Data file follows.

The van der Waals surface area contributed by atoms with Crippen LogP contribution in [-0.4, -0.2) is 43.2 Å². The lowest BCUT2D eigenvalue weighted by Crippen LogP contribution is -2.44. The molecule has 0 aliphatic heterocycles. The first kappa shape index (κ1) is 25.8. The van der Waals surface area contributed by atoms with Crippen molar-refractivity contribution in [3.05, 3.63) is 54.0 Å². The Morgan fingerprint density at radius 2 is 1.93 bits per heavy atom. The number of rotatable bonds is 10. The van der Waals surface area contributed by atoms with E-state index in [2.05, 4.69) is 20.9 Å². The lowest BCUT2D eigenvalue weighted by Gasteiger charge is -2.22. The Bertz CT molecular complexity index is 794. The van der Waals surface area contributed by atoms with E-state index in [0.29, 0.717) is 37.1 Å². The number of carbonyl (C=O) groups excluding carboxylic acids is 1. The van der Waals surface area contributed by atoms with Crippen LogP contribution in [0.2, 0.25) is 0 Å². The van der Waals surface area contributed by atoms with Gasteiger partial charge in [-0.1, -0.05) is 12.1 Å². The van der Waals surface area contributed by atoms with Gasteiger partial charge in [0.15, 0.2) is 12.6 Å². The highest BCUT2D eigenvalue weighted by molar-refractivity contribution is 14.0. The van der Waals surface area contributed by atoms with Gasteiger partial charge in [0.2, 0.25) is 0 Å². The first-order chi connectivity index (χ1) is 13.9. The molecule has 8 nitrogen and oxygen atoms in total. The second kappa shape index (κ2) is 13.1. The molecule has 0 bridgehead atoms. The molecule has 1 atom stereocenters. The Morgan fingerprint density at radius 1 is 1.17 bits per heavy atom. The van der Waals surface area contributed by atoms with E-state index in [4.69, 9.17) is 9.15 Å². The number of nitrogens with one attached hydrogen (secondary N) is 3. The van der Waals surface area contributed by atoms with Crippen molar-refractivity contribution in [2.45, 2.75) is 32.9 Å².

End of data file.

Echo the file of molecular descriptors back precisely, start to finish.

The van der Waals surface area contributed by atoms with Crippen LogP contribution in [-0.4, -0.2) is 43.2 Å². The lowest BCUT2D eigenvalue weighted by Crippen LogP contribution is -2.44. The molecule has 0 aliphatic heterocycles. The first kappa shape index (κ1) is 25.8. The van der Waals surface area contributed by atoms with Crippen molar-refractivity contribution in [3.05, 3.63) is 54.0 Å². The Morgan fingerprint density at radius 2 is 1.93 bits per heavy atom. The number of rotatable bonds is 10. The van der Waals surface area contributed by atoms with E-state index in [2.05, 4.69) is 20.9 Å². The lowest BCUT2D eigenvalue weighted by Gasteiger charge is -2.22. The Bertz CT molecular complexity index is 794. The van der Waals surface area contributed by atoms with E-state index in [0.29, 0.717) is 37.1 Å². The number of carbonyl (C=O) groups excluding carboxylic acids is 1. The van der Waals surface area contributed by atoms with Crippen LogP contribution in [0.2, 0.25) is 0 Å². The van der Waals surface area contributed by atoms with Gasteiger partial charge in [-0.1, -0.05) is 12.1 Å². The van der Waals surface area contributed by atoms with Gasteiger partial charge in [0.15, 0.2) is 12.6 Å². The highest BCUT2D eigenvalue weighted by molar-refractivity contribution is 14.0. The van der Waals surface area contributed by atoms with Gasteiger partial charge in [0.2, 0.25) is 0 Å². The first-order chi connectivity index (χ1) is 13.9. The molecule has 8 nitrogen and oxygen atoms in total. The second kappa shape index (κ2) is 13.1. The molecule has 0 bridgehead atoms. The molecule has 1 atom stereocenters. The Morgan fingerprint density at radius 1 is 1.17 bits per heavy atom. The van der Waals surface area contributed by atoms with E-state index in [4.69, 9.17) is 9.15 Å². The number of nitrogens with one attached hydrogen (secondary N) is 3. The van der Waals surface area contributed by atoms with Crippen molar-refractivity contribution in [2.45, 2.75) is 32.9 Å².